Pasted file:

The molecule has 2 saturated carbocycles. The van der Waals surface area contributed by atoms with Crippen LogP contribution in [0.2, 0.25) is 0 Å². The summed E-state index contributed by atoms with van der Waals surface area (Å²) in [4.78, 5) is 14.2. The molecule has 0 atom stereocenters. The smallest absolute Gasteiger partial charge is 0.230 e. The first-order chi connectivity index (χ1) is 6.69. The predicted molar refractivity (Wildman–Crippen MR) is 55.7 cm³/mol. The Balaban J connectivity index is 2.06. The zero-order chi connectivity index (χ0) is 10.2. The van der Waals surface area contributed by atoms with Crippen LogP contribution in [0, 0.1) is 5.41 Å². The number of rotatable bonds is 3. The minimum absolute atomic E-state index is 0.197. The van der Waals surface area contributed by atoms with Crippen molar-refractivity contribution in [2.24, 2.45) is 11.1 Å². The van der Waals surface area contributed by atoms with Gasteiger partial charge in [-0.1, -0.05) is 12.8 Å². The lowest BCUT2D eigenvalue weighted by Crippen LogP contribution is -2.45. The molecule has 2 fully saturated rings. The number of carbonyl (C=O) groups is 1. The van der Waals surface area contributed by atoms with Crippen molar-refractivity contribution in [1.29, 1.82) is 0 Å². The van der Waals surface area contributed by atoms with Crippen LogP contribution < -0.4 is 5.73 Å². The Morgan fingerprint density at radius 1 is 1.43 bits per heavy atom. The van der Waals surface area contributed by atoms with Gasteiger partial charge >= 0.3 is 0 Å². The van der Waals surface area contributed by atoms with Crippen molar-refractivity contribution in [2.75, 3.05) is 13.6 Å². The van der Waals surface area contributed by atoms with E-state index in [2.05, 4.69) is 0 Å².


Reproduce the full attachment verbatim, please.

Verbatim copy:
The molecule has 2 saturated carbocycles. The van der Waals surface area contributed by atoms with Crippen LogP contribution in [0.2, 0.25) is 0 Å². The summed E-state index contributed by atoms with van der Waals surface area (Å²) in [4.78, 5) is 14.2. The molecule has 0 atom stereocenters. The smallest absolute Gasteiger partial charge is 0.230 e. The first-order chi connectivity index (χ1) is 6.69. The predicted molar refractivity (Wildman–Crippen MR) is 55.7 cm³/mol. The Balaban J connectivity index is 2.06. The zero-order chi connectivity index (χ0) is 10.2. The van der Waals surface area contributed by atoms with Crippen LogP contribution in [0, 0.1) is 5.41 Å². The number of rotatable bonds is 3. The minimum absolute atomic E-state index is 0.197. The van der Waals surface area contributed by atoms with Crippen molar-refractivity contribution in [2.24, 2.45) is 11.1 Å². The van der Waals surface area contributed by atoms with Gasteiger partial charge in [-0.1, -0.05) is 12.8 Å². The lowest BCUT2D eigenvalue weighted by Crippen LogP contribution is -2.45. The molecule has 2 fully saturated rings. The number of carbonyl (C=O) groups is 1. The van der Waals surface area contributed by atoms with Crippen molar-refractivity contribution in [1.29, 1.82) is 0 Å². The van der Waals surface area contributed by atoms with Crippen LogP contribution < -0.4 is 5.73 Å². The Morgan fingerprint density at radius 1 is 1.43 bits per heavy atom. The van der Waals surface area contributed by atoms with Gasteiger partial charge >= 0.3 is 0 Å². The van der Waals surface area contributed by atoms with Crippen molar-refractivity contribution in [2.75, 3.05) is 13.6 Å². The van der Waals surface area contributed by atoms with E-state index in [2.05, 4.69) is 0 Å².